1. So I received my new Medicare card one day last week. In addition to tearing up my old card my mind somehow thought I should also tear up my Social Security card due to it also having my SSN listed on it…and then moments later I said to myself, “wait, was I supposed to do that?” Hmm. I did so because I figured it was the appropriate thing to do. “Wrong!” Logic fail. But not, really. So this is me now having to go to the local SS office and get another card. But go figure. Maybe a new alpha-numeric number for them should be sought as well. Just saying.

  2. Social Security needs to tell us how they are working to stop Fraud that occurs when people claim disability Falsely! That increased greatly from 2009-2016 when unemployment was high and when unemployment compensation ran out many people got disability benefits very easily! A huge scandal that will cause the funds for all to be depleted much sooner than if there was good oversight!

  3. Great message. However, with more than 40 years in accounting (20 of those in governmental auditing), I get “a kick” out of these scam idiots (pronounced Skuh-midiots)! Keep up the good work!

  4. Just received an obviously fraudulent call from “the Social Security Office.” When I called attention to the caller’s lack of standing, he became abusive.

  5. I’m 29 years old and I have to file for social security. Isn’t social security wondering how this happened? So many abused and neglected Children are filling for social security. Why aren’t the parents being investigated?

    • What are the common statics? Poor uneducated African Americans breaking all the rules and taking all the short-cuts in rasing children. #CommonStatics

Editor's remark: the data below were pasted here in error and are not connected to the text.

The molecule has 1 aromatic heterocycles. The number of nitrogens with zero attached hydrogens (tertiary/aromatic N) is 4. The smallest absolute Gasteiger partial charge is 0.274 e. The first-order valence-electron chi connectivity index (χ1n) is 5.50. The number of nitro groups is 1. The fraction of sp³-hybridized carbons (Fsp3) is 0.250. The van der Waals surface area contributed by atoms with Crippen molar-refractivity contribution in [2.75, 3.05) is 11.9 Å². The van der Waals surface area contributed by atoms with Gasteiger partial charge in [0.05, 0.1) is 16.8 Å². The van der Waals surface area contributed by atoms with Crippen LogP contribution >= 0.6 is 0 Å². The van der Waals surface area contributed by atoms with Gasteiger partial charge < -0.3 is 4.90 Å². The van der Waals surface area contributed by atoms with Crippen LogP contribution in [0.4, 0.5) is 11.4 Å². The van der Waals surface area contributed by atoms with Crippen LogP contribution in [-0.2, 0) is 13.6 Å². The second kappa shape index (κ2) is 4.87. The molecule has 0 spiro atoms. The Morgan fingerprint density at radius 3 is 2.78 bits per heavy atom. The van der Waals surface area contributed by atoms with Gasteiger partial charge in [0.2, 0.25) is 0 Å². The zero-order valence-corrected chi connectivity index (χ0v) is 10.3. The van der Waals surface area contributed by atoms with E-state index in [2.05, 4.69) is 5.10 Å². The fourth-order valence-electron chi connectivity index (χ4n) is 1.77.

6. In the special education department of just about every school in America. There is a neglect and abuse child. Let’s stop it before it makes is to SSA.

  7. I have been recieving messages to call this number or my social security will be terminated. there were two calls about this today from New Mexico.
    1-505-695-2734
    I don’t feel like this is a legitimate call, and want your input on the matter.
    Thank you

    • Hello Ruben, SSA employees occasionally contact citizens by telephone for customer-service purposes. An SSA employees may call you in limited situations, such as if you recently filed a claim or have other Social Security business that are pending. In only a few limited special situations, usually already known to the citizen, an SSA employee may request the citizen to confirm personal information over the phone. If a person has questions about any communication—email, letter, text or phone call—that claims to be from SSA, please contact your local Social Security office, or call Social Security’s toll-free customer service number at 1-800-772-1213, 7 a.m. to 7 p.m., Monday through Friday, to verify its legitimacy (TTY number at 1-800-325-0778). Thanks.

  8. I need extra money to have a reduction on my Big Weiner. It is sooo large I have trouble stuffing it in my pants.
    Thank You.